Bruce Conner emerged from the California Beat scene in the 1950s to become one of the leading American artists working in the postwar era. Working across the mediums of painting, drawing, assemblage, print-making, photography, film, video, and performance, Conner’s work explores potent themes of postwar American society, such as unrelenting consumerism and the anxiety over nuclear war. “My work is described as beautiful, horrible, hogwash, genius, maundering, precise, quaint, avant-garde, historical, hackneyed, masterful, trivial,” the artist once wrote, listing numerous contradictions before concluding “it’s all true.”
Works in the Addison’s collection are precursors to Conner’s well-known inkblot drawings, both characterized by intricate and swirling designs, the strategic use of negative space, and expert mark making. In the selection exhibited here, line becomes its own dizzying medium, often overwhelming the visual field through a constellation of squiggles and dots. In #120 Mandala and #115 concentric circles hang in a space saturated with complex designs. These lines whirl back on themselves to eclipse each circle, disorienting the viewer’s gaze, which is at once drawn to the floating spheres and to the multidirectional lines that encapsulate them.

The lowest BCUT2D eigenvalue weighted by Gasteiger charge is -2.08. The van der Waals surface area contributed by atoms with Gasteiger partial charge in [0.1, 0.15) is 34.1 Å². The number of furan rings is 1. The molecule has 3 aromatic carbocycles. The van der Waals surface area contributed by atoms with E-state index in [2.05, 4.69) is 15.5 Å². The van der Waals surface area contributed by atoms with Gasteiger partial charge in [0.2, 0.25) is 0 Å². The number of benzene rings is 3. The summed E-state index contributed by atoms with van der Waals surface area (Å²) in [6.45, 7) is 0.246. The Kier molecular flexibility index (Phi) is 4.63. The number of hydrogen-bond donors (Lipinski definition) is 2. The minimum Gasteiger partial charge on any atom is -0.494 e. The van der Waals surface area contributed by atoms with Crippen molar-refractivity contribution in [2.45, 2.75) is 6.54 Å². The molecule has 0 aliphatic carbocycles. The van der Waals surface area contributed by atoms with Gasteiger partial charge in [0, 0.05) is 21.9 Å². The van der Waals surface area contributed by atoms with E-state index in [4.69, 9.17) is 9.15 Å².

Other prints, like #123 and #114, move away from the iconography of the circle to engulf the white paper background with the same dots and lines, loosely rendered to create light and space, as well as tightly clustered to produce shadowy forms that pull the eye across the dizzying composition. The Addison’s black inky lithographs demonstrate Conner’s adept print-making skills and anticipate the next page in his dynamic oeuvre.
This object was included in the following exhibitions:Light/Dark, White/Black, Addison Gallery of American Art, 1/17/2015 - 7/31/2015
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